Ten Years in Between and After

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Ten years is a long time. Ten “band years” is an eternity when you’re talking about no new album, no tours, etc. Not that the members of Armored Saint haven’t kept busy. Bassist Joey Vera has become a vital part of Fates Warning as well as popping up in session positions for the likes of OSI, Chroma Key, Seven Witches and Anthrax. Singer John Bush was unceremoniously ousted from Anthrax in 2004, only to rejoin the band on stage in 2009 (his status with the band is currently up in the air). But, this isn’t about any of those bands…this is about Armored Saint. The name alone just screams Heavy Metal. The band’s last studio album, 2000’s Revelation (which was their first since 1991’s Symbol Of Salvation) was a fantastic piece of work. La Raza only continues to cement the band’s reputation as world class American Heavy Metal. I’ll let Joey Vera take it from here…

So…ten years? What the hell?

– Yeah well, when I lay it out, it makes sense and makes you realize how fast time flies. After we put out Revelation we did a little touring and then John went back to work with Anthrax and I did with Fates Warning. Anthrax made We’ve Come for You All and Fates made X. I also played on several records and did several tours with other bands. By 2004 even I myself was in Anthrax for a year. By the middle of 2005 John was out of Anthrax and took 2 years off making music. I recorded and released my solo record A Chinese Firedrill. By this time it’s 2008, and it was then that John and I decided to write together. It took us a year to finish writing and recording. So, there’s your ten years!

I’ve read how the whole thing came together basically because you wanted to write with John. You weren’t even planning on Armored Saint. At what point did it become obvious that this is indeed an Armored Saint record? When did you call up the other guys?

– We started around May of 2008 and yes, it’s true, we were only writing for ourselves, to have a good time really. It wasn’t until maybe September that we decided we should do something with this stuff. We entertained the idea of starting something new but it just made more sense to work towards a new Saint record. So by the Fall we had called the other guys and of course they were all in.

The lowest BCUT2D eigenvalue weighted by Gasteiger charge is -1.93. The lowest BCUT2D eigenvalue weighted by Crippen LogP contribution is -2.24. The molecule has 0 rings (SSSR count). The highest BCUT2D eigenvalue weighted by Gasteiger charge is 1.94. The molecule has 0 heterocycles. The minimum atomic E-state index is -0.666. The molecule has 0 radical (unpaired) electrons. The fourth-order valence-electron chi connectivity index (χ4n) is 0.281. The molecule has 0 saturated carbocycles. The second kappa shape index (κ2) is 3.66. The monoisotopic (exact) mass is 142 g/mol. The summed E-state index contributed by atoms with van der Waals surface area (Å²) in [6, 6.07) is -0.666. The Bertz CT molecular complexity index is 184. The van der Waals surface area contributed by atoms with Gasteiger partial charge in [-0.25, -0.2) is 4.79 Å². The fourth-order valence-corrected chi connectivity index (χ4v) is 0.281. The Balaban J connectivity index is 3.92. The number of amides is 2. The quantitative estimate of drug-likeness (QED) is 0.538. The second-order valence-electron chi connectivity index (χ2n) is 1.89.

Once it was decided to resurrect Armored Saint, did it affect how you approached what you were creating?

– We did get into some of the heavier tunes like Head On, Left Hook, La Raza. But we still made an effort to not over think it and feel obligated to make a “heavy metal record”. We still stayed true to the fact that all we wanted to do was to write some great songs.

How do you think the extended vacations between albums affects the music you create?

– It’s certainly easier to avoid repeating yourself! Also, I like to think that it gave me a longer period to learn things about writing music. I have more tools for my trade so to speak. At least that’s what I’m telling myself.

I’m going to rattle off a few song titles from the new record (my personal favorites, if that’s OK) and I want to get your perspective on these songs (memories from the sessions, what the song means to you, etc)

“Loose Cannon”

– One of the first riffs I wrote in the mid 2000’s. Shows my love for Thin Lizzy.

“Left Hook From Right Field”

– One of the last tunes we wrote. It came from a very Pop sounding idea. This one we may make a video for next month.

“Get Off The Fence”

– An old idea from the mid 90’s. Again my love for Thin Lizzy. A song about non committal tendencies.

“Bandit Country”

– This song feels like the city to me. And John wrote the lyrics from a perspective of some one who lives on the streets.

“La Raza”

– Maybe my favorite song (this week). I always wanted to fuse Santana with metal. Here’s my interpretation of that.

How did “La Raza” become the album title?

– We just thought the song came out really good. Also, the song is about the human race. The title means “the race”. It sort of sums up the entire record.

What kind of touring plans are you looking at right now for the new record?

– We are not able to plan any tours of any length right now. But we hope to be able to play some shows in summer. We’ll see.

Whose idea was it to “go green” with La Raza’s packaging?

– It was a combination of mine along with the labels. I found out that it’s become much more financially viable for the labels to produce packaging that is made from recycled materials. It wasn’t always like that. Also, the need for plastic is really unnecessary.

A lot of Metal fans dislike the digipack packaging format…why do you think that is?

– I have no idea. I think it gives each package its own unique feel and look. So that not every CD is stuck inside the same plastic jewel case. They should feel lucky, because one day in the not so far off future, there will no packaging at all!

“Nod To The Old School” gave the fans some unreleased, archive material several years ago. Is there any more of that lying around? Maybe for a box set?

– There’s a little but not much. We’ve put out just about everything. But there are a few things.

With the major labels and media bemoaning the perceived “death” of the CD format, where do you see the format fitting into the Metal scene?

– It will become collectible for a while just like LP’s were. But eventually, the CD format will only be a memory. It’s unfortunate but true.

That said, I’m sure you have some sort of MP3 device (like most of us do). If I were to scroll through your playlist, what’s the most un-Metal thing I would find?

– I don’t know what your tolerance level is like. But I’d say you’d raise an eyebrow at Duran Duran “Girls on Film”.

Any parting words?

– I want to thank all the fans who’ve stayed with us for the last 30 years, 20 years and the past 10 years, waiting for a new record. We’re lucky to have you guys.



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